12.09.2022//Not all Arctic protected areas can boast of being tourist-friendly. The harsh climate, vast distances and capricious weather can derail any plans, no matter how hard a tour operator tries. Everything, however, is measured against the clock—Gydansky National Park is still a place that only a select few can reach. Located in the Yamal-Nenets Autonomous Area, it has become home to nomadic Nenets and Enets tribes, and for the tourist, it is a beautiful, enticing and hard-to-reach place.
Established in 1996, the reserve has protected the natural diversity of the permafrost zone as well as the East Atlantic Flyway of aquatic and semi-aquatic birds, which runs along the northern shores of Eurasia. The protected area covers over 878,000 hectares. The climate here is traditional for the Arctic, i.e. very cold. The average annual temperature is below zero, and even in July, it rarely gets over +5–10°C. Snow does not melt for 240 days, and the polar night lasts more than a month. There are a lot of rivers and lakes here: when looking at the map, you can notice how the area is mottled with blue blotches and ornate lines.
In December 2019, the reserve was upgraded to national park status. This is a forced measure that simply legislated the state of affairs already in place. According to the law, in national parks, people can afford to carry out some economic activities, whereas in protected areas they are strictly forbidden. It's a fact of life that the territory of Gydansky National Park is inhabited by nomadic tribes—the Gydan Nenets and Enets. To make sure their lives do not break the laws, reindeer herding, fishing and mushroom and berry picking are now allowed in certain areas here. The locals were initially worried about the coming changes: they feared that fuel and energy companies were trying to get in here. However, industrial activities remain prohibited in the national park.
The number of rivers and lakes in Gydansky National Park is still a mystery. Due to the excessive humidity of the climate, the number of bodies of water is constantly changing. The main among them is the Gyda River. It stretches 147 km, and has a basin area of 6,280 sq km, thanks to hundreds of shallow branches. At one point it expands to 2,600 m. The high humidity here is no joke; flooding in the Tazovsky district of YNAA lasts almost half the summer.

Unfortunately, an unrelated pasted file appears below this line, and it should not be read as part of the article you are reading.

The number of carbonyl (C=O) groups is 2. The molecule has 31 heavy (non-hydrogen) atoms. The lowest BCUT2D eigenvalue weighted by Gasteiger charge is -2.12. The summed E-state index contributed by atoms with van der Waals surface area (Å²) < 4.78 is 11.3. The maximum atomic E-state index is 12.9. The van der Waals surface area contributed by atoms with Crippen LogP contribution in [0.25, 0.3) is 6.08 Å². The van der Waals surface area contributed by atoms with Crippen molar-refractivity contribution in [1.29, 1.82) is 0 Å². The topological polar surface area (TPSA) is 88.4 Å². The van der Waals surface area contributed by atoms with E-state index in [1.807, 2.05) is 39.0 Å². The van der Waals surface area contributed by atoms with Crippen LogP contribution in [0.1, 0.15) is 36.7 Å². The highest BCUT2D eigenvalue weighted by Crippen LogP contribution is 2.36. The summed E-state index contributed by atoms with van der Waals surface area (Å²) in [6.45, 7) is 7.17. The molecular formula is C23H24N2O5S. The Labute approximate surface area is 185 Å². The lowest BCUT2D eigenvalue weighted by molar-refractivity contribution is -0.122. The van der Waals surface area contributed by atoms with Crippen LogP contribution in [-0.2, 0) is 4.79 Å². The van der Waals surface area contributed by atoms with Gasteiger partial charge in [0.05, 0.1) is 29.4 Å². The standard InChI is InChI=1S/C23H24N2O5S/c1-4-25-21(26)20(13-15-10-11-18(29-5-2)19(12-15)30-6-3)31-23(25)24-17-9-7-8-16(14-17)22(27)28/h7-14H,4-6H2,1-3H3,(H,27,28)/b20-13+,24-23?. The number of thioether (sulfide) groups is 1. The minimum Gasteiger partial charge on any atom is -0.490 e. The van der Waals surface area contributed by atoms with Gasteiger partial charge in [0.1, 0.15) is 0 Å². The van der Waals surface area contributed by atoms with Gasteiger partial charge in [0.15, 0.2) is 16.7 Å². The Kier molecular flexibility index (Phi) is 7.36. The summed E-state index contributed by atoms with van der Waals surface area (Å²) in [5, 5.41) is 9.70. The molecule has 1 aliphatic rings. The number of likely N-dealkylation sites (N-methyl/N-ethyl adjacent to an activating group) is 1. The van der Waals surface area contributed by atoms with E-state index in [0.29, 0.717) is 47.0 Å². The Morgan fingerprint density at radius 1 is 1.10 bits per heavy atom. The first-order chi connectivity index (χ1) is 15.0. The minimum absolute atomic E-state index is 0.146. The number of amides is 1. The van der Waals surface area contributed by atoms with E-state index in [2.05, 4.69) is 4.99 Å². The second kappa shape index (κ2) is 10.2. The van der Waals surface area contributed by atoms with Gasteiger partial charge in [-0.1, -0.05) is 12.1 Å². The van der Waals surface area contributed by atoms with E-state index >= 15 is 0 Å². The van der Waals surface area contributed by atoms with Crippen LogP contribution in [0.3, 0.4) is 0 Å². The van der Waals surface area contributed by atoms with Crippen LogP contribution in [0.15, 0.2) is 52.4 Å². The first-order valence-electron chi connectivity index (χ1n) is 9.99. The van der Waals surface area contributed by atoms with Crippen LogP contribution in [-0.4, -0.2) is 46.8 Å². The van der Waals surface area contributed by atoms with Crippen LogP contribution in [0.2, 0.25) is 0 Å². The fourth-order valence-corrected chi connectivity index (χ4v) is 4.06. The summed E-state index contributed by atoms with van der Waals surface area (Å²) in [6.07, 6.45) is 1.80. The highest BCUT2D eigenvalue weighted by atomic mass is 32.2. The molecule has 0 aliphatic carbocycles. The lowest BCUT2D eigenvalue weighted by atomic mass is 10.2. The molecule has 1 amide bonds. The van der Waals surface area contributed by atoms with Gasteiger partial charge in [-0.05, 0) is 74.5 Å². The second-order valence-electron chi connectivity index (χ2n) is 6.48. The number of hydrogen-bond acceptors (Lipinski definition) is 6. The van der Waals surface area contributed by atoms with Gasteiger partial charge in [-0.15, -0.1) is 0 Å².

The national park is home to all the animals we associate the Arctic with. Polar bears can be found on the islands of Oleniy and Shokalsky. Orcas swim nearby, just off the shore. Bearded seals (leporine seals), beluga whales, ringed seals and Atlantic walruses live everywhere. The park is home to a total of 18 species of mammals, 76 species of birds (50 of which nest here) and 20 species of bony fish. A herd of wild reindeer of the Yamal-Gydan population also lives here, an extreme rarity these days. Although the reindeer are breeding, their numbers are estimated by scientists to be critically low. Interestingly, in recent years, animals have been spotted in the national park who used to migrate way farther to the south. As climate change goes on, they have now found their way here, too. Examples include the brown bear and the short-eared owl.
The central farmstead of the national park is located in the Tazovsky settlement. It houses a small local lore museum that tells of the park's natural riches. Today, a trip to Gydansky National Park is a full-fledged adventure that requires equal parts courage and preparation. There are no developed hiking trails in the protected area yet, but it is possible to try to negotiate with local tourism companies for the provision of specialised transport. It will also be necessary to obtain a permit to stay in the border area and a permit to enter the protected area. Every traveller takes responsibility for their own safety in the wilderness—in case of unforeseen difficulties, help may not be available. You can also try to join an expedition of oceanologists or hydro-biologists.
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